- The Washington Times - Wednesday, January 25, 2017

There was some real Filipino flavor atop the leaderboard at the ninth annual Chesapeake Open this month at the Rockville Hilton.

GMs Julio Sadorra and Mark Paragua tied for first in the Maryland Chess Association event at 6-1, a full 1½ points clear of the field. Maryland IM Levan Bregadze and FMs Prav Balakrishnan of Virginia and Sahil Sinha of Maryland were the top local scorers, finishing in a tie for third with veteran New Jersey GM Alexander Fishbein at 4½-1½.

In a nice write-up of the event on Chess Life Online (new.uschess.org), Sadorra told reporter Jamaal Abdul-Alim that he, Paragua and fellow Philippine GM Oliver Barbosa, all in the field in Rockville, go way back together.

“It’s nostalgic in a good way, because no one knew that we would end up playing together, winning tournaments together, when we were just 10 years old, 12 years old, playing the international kiddies,” said the Texas-based Sadorra, a graduate of the college chess powerhouse University of Texas at Dallas and now a coach and trainer at the North Texas Chess Academy.

Despite their roots, the three friends did not go easy on one another. Sadorra’s game with Paragua was a long, hard-fought draw, and his Round 4 win over Barbosa was one of the best games of the event, featuring a vicious attack on his old buddy’s king.

The Slav Exchange line (3. cxd5 cxd5) is not the sharpest of opening choices, but it does clarify the central pawn structure early and sets the stage for a nice positional battle. Both sides methodically develop their positions, and once the pieces are in place with 16. Rac1 Bb4 17. Rfd1, the real show begins.

Barbosa’s 17. Bxc3!? is the first real committal move of the contest, saddling White with a backward pawn on the half-open c-file. Sadorra counters with a line-opening central break with 18. bxc3 b5 19. f3 Qe7 20. e4!, and Black doubles down on his queenside play with 20…Qa3?! 21. Qd4 Nc4 (trying to counter White’s play on the other flank with 21…Nh5 is bad because of 22. exd5! Nxf4? 23. Qxf4 exd5 24. Qf5!, threatening mate on h7 and the loose rook on c8) 22. Nxc4 bxc4 23. Bb1. Black’s initiative appears to stall as the White bishop does double duty defending a2 and controlling the critical b1-h7 diagonal.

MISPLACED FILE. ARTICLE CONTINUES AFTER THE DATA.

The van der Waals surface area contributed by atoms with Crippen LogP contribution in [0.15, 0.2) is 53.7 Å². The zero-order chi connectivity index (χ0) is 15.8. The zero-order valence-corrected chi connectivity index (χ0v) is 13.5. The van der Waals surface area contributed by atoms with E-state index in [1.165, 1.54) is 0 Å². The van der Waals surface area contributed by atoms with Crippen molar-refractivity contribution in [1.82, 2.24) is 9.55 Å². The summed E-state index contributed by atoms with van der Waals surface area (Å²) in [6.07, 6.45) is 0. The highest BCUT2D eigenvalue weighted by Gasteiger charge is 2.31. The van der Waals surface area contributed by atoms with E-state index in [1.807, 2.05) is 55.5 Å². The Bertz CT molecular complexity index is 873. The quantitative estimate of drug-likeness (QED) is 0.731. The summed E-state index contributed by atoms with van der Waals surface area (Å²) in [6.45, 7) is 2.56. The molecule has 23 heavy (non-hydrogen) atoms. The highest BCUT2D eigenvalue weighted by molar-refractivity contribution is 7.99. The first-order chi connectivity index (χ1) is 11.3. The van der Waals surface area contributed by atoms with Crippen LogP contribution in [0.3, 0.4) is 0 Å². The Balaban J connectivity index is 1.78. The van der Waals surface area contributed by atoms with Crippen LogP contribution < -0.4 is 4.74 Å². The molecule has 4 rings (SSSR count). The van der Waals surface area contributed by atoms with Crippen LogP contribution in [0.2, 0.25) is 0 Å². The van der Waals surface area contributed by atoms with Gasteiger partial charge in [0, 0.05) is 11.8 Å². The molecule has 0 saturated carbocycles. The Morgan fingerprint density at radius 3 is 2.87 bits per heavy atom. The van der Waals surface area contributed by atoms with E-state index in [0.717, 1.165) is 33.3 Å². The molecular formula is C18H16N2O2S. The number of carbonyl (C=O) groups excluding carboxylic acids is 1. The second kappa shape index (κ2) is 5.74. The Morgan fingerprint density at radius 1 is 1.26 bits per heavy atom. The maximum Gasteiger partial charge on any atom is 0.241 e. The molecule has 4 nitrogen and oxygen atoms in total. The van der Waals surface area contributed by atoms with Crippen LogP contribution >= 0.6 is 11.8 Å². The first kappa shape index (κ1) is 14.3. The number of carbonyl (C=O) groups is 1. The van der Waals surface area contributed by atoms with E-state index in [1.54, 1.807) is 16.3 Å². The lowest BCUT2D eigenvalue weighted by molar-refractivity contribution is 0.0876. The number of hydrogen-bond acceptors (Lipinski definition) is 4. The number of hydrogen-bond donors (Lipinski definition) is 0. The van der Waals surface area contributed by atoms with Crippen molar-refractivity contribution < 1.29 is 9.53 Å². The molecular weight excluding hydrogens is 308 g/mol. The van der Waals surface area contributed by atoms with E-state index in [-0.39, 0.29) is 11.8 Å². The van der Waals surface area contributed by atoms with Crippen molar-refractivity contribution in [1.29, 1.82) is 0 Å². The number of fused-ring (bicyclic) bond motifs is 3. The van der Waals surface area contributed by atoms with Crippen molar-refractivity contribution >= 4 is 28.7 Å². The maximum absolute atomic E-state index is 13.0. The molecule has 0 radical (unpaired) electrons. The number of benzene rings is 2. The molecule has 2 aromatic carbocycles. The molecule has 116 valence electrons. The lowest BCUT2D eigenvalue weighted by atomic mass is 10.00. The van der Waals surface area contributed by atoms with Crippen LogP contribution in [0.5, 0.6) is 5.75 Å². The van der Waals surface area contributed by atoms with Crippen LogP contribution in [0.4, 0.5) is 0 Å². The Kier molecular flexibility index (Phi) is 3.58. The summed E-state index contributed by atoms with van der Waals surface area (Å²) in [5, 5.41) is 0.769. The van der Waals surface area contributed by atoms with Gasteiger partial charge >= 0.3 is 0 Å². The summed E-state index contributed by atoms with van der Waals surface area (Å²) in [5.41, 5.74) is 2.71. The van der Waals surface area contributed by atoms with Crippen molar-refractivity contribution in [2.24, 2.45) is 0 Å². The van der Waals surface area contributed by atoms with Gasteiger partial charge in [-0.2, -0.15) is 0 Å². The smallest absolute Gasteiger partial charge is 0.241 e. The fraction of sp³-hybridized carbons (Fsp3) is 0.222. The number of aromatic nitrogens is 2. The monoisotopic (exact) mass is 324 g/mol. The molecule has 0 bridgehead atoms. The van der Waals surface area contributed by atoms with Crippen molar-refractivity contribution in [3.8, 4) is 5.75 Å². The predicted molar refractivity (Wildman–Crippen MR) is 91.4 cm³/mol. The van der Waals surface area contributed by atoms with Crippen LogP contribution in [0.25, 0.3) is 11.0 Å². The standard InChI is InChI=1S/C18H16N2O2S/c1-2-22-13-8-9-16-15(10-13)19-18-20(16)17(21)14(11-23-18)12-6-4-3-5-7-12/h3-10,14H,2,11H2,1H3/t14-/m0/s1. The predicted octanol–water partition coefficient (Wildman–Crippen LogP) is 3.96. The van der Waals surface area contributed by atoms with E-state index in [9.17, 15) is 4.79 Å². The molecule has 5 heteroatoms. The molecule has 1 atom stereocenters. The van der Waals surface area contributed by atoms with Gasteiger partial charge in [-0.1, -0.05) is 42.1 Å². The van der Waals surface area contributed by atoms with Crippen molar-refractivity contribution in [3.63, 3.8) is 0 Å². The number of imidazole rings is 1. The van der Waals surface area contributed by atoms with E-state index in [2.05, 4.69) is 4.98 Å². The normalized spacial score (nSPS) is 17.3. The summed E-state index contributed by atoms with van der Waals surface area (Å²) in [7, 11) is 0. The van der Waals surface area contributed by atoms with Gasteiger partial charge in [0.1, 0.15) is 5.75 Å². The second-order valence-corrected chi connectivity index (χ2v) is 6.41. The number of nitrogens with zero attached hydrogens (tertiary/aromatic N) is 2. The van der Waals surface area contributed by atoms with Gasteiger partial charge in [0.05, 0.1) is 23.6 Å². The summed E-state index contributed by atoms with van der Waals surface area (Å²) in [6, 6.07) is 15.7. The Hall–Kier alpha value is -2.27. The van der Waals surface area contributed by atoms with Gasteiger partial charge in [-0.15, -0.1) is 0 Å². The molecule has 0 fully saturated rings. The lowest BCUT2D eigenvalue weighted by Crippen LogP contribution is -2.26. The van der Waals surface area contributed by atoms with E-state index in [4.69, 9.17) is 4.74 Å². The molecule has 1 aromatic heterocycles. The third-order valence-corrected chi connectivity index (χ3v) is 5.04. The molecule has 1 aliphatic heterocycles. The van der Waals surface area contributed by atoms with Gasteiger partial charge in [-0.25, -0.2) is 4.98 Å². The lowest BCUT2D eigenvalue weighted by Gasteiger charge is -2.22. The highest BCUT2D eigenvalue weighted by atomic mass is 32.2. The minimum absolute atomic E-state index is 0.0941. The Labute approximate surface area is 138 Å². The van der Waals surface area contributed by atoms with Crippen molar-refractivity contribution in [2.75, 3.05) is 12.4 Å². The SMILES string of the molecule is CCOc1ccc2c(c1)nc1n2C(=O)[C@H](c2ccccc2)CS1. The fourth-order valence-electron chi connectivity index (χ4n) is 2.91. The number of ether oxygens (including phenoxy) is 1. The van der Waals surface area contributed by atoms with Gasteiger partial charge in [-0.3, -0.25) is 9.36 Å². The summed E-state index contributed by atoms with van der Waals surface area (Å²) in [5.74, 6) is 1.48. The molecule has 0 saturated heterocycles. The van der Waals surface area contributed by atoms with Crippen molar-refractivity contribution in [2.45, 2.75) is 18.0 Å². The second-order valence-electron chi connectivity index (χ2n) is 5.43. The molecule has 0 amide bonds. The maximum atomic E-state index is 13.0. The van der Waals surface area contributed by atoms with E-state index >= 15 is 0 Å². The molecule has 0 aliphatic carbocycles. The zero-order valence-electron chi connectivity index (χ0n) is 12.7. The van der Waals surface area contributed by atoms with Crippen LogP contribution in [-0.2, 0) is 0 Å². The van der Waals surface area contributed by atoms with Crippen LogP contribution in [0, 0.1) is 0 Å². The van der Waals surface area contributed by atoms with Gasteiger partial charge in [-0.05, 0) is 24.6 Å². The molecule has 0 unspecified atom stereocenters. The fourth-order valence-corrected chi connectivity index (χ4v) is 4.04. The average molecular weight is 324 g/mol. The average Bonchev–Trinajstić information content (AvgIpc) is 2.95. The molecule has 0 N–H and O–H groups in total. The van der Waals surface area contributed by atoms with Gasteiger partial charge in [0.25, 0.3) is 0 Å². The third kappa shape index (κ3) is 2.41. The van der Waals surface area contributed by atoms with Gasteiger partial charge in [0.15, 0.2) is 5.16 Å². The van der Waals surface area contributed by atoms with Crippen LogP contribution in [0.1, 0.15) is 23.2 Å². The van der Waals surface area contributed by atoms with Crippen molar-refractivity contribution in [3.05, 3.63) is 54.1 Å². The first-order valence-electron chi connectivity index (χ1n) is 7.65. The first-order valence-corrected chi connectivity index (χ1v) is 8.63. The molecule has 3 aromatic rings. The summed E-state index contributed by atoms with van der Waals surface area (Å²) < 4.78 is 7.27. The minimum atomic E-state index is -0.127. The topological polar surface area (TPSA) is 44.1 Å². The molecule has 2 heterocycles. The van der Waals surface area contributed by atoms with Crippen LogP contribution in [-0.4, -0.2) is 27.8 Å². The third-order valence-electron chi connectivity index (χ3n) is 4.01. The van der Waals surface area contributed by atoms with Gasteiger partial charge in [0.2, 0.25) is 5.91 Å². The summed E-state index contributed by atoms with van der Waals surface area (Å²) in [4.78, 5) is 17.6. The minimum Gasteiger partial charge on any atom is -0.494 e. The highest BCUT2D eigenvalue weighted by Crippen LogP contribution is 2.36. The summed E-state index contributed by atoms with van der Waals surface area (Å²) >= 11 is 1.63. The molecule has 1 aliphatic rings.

Barbosa underestimates the danger with 23…Nd7? (removing the Black king’s last, best defender; tougher was 23…Ba4 24. Bxh6!? Ne8! [Bxd1? 25. Bxg7 Kxg7 26. Qg5+ Kh7 27. exd5+] Re1 gxh6 26. Qxh6 Ng7 27. exd5, although White is still better) 24. exd5 exd5 (see diagram) 25. Bxh6!, a classic line-opening sacrifice that rips open the pawn cover around the Black monarch. Even with the White rooks still far from the action, Sadorra’s queen and bishop prove sufficient to do the job.

After 25…gxh6 26. Qxh6 f5 (the only move to avoid immediate catastrophe) 27. Qg5+ Kh8 28. Bxf5, covering up with 28…Rf7 is inadequate in light of 29. Re1 Qf8 30. Re6 Nf6 31. Rxf6 Rxf6 32. Bxc8, and White is three pawns to the good. After the game’s 28…Rxf5 29. Qxf5 Qf8 (Qxa2 30. Re1 Qd2 31. f4 Rb8 32. Rcd1 Qb2 33. Re7 and wins) 30. Qxd5 Nf6 31. Qg5 Rc7 32. Re1, White’s material edge is good enough for an easy endgame win, but Sadorra would rather wrap things up sooner.

Black’s clustered pieces after 37. Re5 Bf5 make for a pretty family portrait, but they are no match for White’s buzzing rooks and queen. After 38. Rh8 Rh7 39. Qg3+ Kh6 40. Rxf5!, Black resigns as it’s hopeless after 40…Rxh8 41. Qh4+ Kg7 42. Rg5+ Kf8 43. Qxh8+ Ke7 44. Rg7, and the queen is lost.

Congratulations to TD Mike Regan for a successful event and to all the Chesapeake section winners: Under 2200 — Eugene Hua, 6-1; Under 2000 — Konstan Molodtsov, 6-1; Under 1800 — Ferdinand Supsup, 6½-1½; Under 1600 — Ganesh Rayavarapu and William Stoner, 5-1; Under 1300 — Christopher Wang, 6-1; Under 1000 — Isaac Stevens, Allison Tay and Dawit Abrham, 5-2.

Sadorra-Barbosa, Chesapeake Open, Rockville, Md., January 2017

1. d4 d5 2. c4 c6 3. cxd5 cxd5 4. Bf4 Nc6 5. e3 Nf6 6. Nc3 Bf5 7. Qb3 Na5 8. Qa4+ Bd7 9. Qc2 Rc8 10. Bd3 e6 11. Nf3 Be7 12. h3 0-0 13. 0-0 h6 14. Ne5 Be8 15. Qe2 a6 16. Rac1 Bb4 17. Rfd1 Bxc3 18. bxc3 b5 19. f3 Qe7 20. e4 Qa3 21. Qd2 Nc4 22. Nxc4 bxc4 23. Bb1 Nd7 24. exd5 exd5 25. Bxh6 gxh6 26. Qxh6 f5 27. Qg5+ Kh8 28. Bxf5 Rxf5 29. Qxf5 Qf8 30. Qxd5 Nf6 31. Qg5 Rc7 32. Re1 Rg7 33. Qf4 Bd7 34. Rb1 Kh7 35. Rb8 Qf7 36. Qh4+ Kg6 37, Re5 Bf4 38. Rh8 Rh7 39. Qg3+ Kh6 40. Rxf5 Black resigns.

David R. Sands can be reached at 202/636-3178 or by email at [email protected]


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